Cotacachi / Ecuador Culture / Living in Ecuador / Places in Ecuador

Cotacachi Dance of San Juan–Sunday

After a couple of quiet days, the famous Dance of San Juan started up again on Sunday, and continues today. We knew it was going to be big when I went out looking at some property with a couple staying here for a month.

First we looked at some property west of the city, the development of Colonia El Batan. When we came back, our taxi progress was halted by about 75 men in various stages of inebriation marching to a cadence into town.

Thankfully, they made room for us to pass, but it was a little bit disconcerting seeing so many men in their “witches” hats, some with faces painted,carrying long cable whips.

From there, we went North of town about 2 miles to look at another property. The same story, only this time about 50 men, all chanting, singing, hollaring and really acting up. I tell you, the adrenalin started pumping!

The Cotacachi crowd

I commented, “it looks like the town is going to be full today.” I certainly was not mistaken. I got back to town and went for a walk around the city square. To say it was packed would be an understatement. There were more people in the city, participants and spectators, than I have seen in nearly two years here.

The dancers move in a kind of staccato rhythm around the square, stopping at each street corner to move in a circular fashion, first one way, then reverse and move the other, never releasing the rhythm.

At the same time they sound a specific kind of whistle, a short brief burst, almost like calling a dog. With the entire square filled with these whistles, and all the dancers maintaining the same rhythmic movement, it is almost hypnotizing in an eerie sort of way.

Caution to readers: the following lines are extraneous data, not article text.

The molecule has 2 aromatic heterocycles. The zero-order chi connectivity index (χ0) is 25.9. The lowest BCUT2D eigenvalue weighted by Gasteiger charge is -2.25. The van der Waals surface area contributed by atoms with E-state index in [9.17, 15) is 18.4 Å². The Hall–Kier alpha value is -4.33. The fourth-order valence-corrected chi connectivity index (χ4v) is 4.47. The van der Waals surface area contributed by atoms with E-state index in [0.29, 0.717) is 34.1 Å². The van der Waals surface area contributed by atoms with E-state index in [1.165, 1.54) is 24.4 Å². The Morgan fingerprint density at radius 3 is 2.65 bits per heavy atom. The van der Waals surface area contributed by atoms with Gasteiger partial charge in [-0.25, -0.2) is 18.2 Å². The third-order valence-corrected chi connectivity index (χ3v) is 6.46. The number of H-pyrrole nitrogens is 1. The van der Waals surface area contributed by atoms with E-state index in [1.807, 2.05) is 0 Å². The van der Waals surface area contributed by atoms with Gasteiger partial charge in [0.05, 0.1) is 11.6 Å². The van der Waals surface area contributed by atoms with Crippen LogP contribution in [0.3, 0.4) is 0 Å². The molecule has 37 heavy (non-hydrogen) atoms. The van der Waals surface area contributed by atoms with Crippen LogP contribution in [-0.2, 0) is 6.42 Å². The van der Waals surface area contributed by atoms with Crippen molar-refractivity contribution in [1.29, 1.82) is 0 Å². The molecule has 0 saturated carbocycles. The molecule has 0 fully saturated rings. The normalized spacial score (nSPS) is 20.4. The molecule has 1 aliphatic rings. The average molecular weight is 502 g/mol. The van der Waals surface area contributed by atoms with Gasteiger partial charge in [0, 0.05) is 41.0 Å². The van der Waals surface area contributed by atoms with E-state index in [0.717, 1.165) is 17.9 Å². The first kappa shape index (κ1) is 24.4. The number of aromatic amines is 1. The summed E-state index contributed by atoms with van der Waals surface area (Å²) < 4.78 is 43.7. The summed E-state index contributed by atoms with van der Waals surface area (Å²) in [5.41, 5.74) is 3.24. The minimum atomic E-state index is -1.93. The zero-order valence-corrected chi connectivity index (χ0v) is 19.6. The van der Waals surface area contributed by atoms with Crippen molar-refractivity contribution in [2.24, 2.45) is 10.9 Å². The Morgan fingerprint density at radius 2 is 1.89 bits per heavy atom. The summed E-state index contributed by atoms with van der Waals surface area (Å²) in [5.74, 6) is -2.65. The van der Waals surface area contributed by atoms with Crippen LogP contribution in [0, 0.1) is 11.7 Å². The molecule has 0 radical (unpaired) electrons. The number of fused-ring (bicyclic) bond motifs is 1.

A burst of tear gas forms a white cloud.

As I stood north of the Church, all of a sudden the crowd started to surge, away from the square. I surged with it, only to look back after running a few meters, and saw the reason–a big white cloud of tear gas. Something was happening that the police didn’t like. With that many people, it seemed to me that to throw a tear gas bomb into the crowd was an invitation for disaster. But everyone was seemed pretty cool about it.

Tilapia from the lakes surrounding Cotacachi was the food of choice

Shortly, the gas dispursed, and all the people went back to the square. I walked in the area away from the square and towards the bus station. Lots of food booths were set up, many selling Tilapia, fish from the surrounding lakes. I had a small piece for $.30. It was deep fried, and delicious. There is obviously something symbolic about eating fish, because no other celebration features it so prominently.

Che Guavara is an always popular symbol in Ecuador

Every now and then, a drunk dancer would be carried away, too drunk to walk, carried by two others who could barely walk themselves. One thing for certain, whatever aggression was locked away was certainly released in this four days of seeming madness. I would think that it would take most of them several weeks just to recover.

Some of the faces look very violent. Others look almost innocent. One thing I noticed this year is that the dancers representing the black forces far out numbered the white forces. I don’t know what the symbol is, and I almost hesitate to ask. Actually, the few white marchers were virtually overwhelmed and swamped by a sea of black, almost as if they were inconsequential. I wonder what kind of year it will be.

Tomorrow is the day of the woman. Peace will return to Cotacachi and the Andes as the women take to the streets in their colorful native costumes to heal the wounds their men received in previous days.

This is what I love about living in a different culture. I never get tired of the surprises.

Postscript: I just went out on the street again (4 p.m. Monday) and finally got it. The crowds love the tear gas! It’s kind of like going to a stock car race and hoping for a crash. At the slightest hint that something is going to happen, the crowd surges down a side street, running, laughing, kids shouting in delight. As soon as the “danger” is past, they hurry back for more. We are a strange breed!



  1. Pingback: Tear Gassed Again! The Dance of San Juan in Cotacachi | Living in Ecuador Blog

  2. Linda,

    I find your account of this cultural event fascinating. It is as though a collective consciousness has taken over this very large group of people who are acting out some classic mythical story without any ego getting involved. The fact that tear gas doesn’t insult them is interesting! I would love to hear about what happens on the day the women dance. Please do share more!

    Niko in Hawaii